Joshua Hammer is a little late with the stuff critical about Dubai, but here’s his piece on the emirate in The New York Review of Books.
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Stupid headline of the day:
Daud Abdullah, director of Middle East Monitor, writes in Al Jazeera about Israel’s recent annexation of several mosques in the West Bank by designating them “Jewish Heritage sites.”
Abdullah writes that there has been some speculation that this is an effort to create a distraction from the developing negative media frenzy over Mossad’s recent assassination of a Hamas leader in Dubai.
A very good point:
Observers have rightly noted that while the European Union maintains its proscription of Hamas as a “terrorist organisation”, they are yet to produce any evidence that the organisation has carried out a single military operation outside Occupied Palestine.
This is in stark contrast to the Israeli government, which threatens, attacks and occupies the lands of neighbouring countries, and assassinates its opponents in other sovereign nations.
Related: Dubai has now named 26 suspects in the assassination of Mahmoud al-Mabouh, the Hamas figure.
Israel’s use of counterfeit foreign passports led one Australian reporter to worry about “terrorists” ability to do the same thing. Richard remarks:
Doesn’t this tell you heaps about western prejudices in favor of our own and against the unwashed hordes, that this reporter would not have realized that any nation that carries out an assassination on foreign soil while abusing the security of numerous erstwhile allies is engaging in terrorism. Why can’t these Mossad agents be called terrorists too?
If Israel would lift one finger to make a genuine effort toward peace and resolution I’d be happy to promote it, but everything Israel does seems to go in the other direction.
Larison talking about US drone strikes and the Dubai assassination:
Reliable “pro-Israel” advocates cannot seem to grasp this, but almost all Western objections to this action have nothing to do with any sympathy for Mabhouh or his cause. Just as objections to drone strikes in Pakistan have nothing to do with sympathy for Al Qaeda or opposition to U.S. objectives in the region, Western protests over the manner in which Israel fights it enemies is almost always motivated by an interest in keeping Israel from making counterproductive blunders that empower its enemies and isolate it from those states that would otherwise be willing to support Israel. There is probably no better ally of genuine anti-Israel sentiment than the reflexive apologists for every mistake and crime the Israeli government commits. As the old proverb goes, “The yes-man is your enemy, but your friend will argue with you.”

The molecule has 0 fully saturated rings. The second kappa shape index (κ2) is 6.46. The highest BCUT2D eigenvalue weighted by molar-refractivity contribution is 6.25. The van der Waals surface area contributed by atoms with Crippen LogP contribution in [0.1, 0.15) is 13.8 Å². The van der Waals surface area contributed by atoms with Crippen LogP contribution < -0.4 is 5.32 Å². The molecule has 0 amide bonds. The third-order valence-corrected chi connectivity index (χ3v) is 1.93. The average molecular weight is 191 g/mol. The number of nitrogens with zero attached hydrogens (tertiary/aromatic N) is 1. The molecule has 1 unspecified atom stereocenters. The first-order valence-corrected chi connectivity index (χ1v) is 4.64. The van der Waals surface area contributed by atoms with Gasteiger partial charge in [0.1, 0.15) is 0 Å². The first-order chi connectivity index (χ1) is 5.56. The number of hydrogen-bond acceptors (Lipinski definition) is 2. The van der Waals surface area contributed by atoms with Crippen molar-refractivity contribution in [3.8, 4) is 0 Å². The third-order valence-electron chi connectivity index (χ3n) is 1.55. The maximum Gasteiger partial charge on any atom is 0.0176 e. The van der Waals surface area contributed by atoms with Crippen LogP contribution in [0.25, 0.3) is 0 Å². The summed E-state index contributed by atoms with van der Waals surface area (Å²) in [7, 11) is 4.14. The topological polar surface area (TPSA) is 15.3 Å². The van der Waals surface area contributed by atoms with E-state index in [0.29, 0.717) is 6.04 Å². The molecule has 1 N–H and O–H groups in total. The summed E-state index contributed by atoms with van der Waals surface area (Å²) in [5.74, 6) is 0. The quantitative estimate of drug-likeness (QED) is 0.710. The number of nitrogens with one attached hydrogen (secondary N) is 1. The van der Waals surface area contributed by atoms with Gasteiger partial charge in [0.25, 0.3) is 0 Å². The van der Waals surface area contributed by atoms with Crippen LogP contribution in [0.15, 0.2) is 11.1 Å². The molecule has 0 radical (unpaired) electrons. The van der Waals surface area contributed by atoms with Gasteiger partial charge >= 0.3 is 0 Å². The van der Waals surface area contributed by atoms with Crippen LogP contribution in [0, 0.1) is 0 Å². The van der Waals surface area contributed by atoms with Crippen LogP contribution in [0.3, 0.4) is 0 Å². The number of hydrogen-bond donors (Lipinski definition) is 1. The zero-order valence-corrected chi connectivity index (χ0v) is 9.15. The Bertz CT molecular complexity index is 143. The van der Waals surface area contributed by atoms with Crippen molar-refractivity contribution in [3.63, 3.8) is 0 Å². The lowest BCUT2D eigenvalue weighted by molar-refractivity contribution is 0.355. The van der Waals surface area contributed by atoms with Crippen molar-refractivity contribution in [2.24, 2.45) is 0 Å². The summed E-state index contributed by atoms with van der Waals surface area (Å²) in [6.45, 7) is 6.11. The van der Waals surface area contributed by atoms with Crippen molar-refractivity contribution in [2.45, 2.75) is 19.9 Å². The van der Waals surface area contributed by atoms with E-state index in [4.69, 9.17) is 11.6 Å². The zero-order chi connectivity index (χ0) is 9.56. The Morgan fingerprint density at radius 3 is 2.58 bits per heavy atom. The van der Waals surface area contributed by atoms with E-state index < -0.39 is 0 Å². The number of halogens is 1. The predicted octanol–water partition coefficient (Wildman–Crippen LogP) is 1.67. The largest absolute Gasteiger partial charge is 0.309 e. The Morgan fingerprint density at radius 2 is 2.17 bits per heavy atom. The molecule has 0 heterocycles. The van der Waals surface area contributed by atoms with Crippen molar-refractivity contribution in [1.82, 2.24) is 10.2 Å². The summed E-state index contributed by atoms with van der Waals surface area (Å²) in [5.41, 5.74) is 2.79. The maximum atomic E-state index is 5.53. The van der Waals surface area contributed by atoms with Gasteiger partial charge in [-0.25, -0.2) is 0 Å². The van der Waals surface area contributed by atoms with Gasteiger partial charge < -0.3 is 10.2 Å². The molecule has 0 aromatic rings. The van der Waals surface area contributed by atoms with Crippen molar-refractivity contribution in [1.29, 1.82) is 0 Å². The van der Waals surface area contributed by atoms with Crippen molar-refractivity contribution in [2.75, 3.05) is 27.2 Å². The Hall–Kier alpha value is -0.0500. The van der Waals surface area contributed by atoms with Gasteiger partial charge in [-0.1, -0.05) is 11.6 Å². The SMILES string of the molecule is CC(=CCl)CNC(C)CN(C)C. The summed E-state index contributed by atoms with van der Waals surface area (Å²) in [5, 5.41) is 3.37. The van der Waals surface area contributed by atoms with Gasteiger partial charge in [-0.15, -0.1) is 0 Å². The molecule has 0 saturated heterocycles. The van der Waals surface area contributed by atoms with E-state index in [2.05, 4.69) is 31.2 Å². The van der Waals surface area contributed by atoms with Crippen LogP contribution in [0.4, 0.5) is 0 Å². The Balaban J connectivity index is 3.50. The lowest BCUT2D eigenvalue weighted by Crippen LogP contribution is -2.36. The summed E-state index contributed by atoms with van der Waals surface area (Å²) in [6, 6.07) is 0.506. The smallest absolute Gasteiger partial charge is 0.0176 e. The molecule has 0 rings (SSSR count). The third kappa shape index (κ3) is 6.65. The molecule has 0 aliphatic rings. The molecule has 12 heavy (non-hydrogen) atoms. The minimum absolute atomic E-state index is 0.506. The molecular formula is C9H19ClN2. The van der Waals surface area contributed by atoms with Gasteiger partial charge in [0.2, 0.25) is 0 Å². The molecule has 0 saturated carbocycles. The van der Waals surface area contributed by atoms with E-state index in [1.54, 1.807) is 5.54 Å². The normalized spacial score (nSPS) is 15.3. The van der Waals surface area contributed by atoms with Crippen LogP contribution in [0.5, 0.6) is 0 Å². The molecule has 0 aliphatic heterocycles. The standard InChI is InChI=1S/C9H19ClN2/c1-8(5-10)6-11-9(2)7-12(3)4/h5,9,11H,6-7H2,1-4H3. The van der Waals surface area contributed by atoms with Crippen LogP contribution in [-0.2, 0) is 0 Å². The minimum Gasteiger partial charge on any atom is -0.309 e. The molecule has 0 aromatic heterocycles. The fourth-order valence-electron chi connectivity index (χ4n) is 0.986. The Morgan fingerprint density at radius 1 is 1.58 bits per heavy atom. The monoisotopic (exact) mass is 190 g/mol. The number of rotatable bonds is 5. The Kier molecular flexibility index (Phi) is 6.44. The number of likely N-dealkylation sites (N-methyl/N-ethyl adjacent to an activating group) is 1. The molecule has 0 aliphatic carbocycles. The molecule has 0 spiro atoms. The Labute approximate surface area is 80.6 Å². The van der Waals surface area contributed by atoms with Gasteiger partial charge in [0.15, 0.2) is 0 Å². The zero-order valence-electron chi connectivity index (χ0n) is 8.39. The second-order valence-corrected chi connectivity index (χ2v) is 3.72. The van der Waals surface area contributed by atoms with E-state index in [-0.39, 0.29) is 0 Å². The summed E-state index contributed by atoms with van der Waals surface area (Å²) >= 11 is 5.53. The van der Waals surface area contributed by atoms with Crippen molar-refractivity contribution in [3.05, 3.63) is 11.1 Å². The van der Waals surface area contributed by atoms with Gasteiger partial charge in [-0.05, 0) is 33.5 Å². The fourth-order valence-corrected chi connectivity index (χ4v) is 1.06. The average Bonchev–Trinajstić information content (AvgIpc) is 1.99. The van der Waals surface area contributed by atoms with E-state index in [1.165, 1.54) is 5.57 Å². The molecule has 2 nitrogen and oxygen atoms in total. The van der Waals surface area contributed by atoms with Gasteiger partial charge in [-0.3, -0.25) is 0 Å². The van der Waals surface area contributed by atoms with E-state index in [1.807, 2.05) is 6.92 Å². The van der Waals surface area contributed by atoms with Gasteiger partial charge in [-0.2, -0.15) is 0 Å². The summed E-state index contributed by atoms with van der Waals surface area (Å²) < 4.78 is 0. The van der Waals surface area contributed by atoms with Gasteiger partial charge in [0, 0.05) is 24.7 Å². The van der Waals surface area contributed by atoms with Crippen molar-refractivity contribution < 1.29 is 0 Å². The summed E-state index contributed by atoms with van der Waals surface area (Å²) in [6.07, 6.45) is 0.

Superb article at altmuslim about the Burj Dubai and Emirati society. Sort of like a mini-Me of Johann Hari’s famous piece.
The Sun reports that the cellmate of the girl believed the police were stricter with her because she was a Muslim of Pakistani descent:
“She’s a British girl but a Muslim, so I think they were tougher on her because of that.
“She was trying to report the rape but soon realized the policemen were more interested in how often she has sex with her boyfriend.
“They even asked if she did just normal sex or anything else in bed.”
johnpi and Alex are discussing. Toggle Comments
The Burj Dubai opens today –
thabet and cbarwa are discussing. Toggle Comments
This sounds really cool:
A centre to raise awareness about human rights among the public will be established by the Dubai government next year, a top police officer said at a gathering to mark the International Human Rights Day on Thursday.
The Dubai Human Rights Village will be a rights education centre and it will open in 2010.
Dr Sultan Al Jamal, Director of Human Trafficking Crimes Monitoring Centre of Dubai Police, said awareness among citizens and residents about what human rights are and what they mean is lacking. “The articles that constitute the Declaration of International Human Rights are unknown to many people.”
I like this concept of a ‘challenge’ room:
It will be divided into five domes that will introduce human rights to visitors. The public will be able to navigate and enquire about protection laws and government services.
The domes will focus on the rights — birth, health, food and water, education and cultural rights. Each area will have classrooms where workshops and lectures will be conducted. A challenge room will enable discussions on key human rights issues.
Stock markets in the Gulf emirate of Dubai and its neighboring capital of Abu Dhabi fell sharply on Monday and then ground to a halt amid a lack of buyers after Dubai World’s shock proposal to suspend debt payments.
Dubai World property unit Nakheel, builder of the iconic Palm Jumeirah man-made island, asked to suspend trading of its sukuks, or Islamic bonds, listed on the Dubai-based Nasdaq Dubai exchange.
One of the key loans affected by Dubai World’s planned debt moratorium is a Nakheel issue of $3.5 billion of Islamic bonds or sukuks, scheduled to mature on Dec. 14.
Here’s a new article on, and in defense of, Dubai.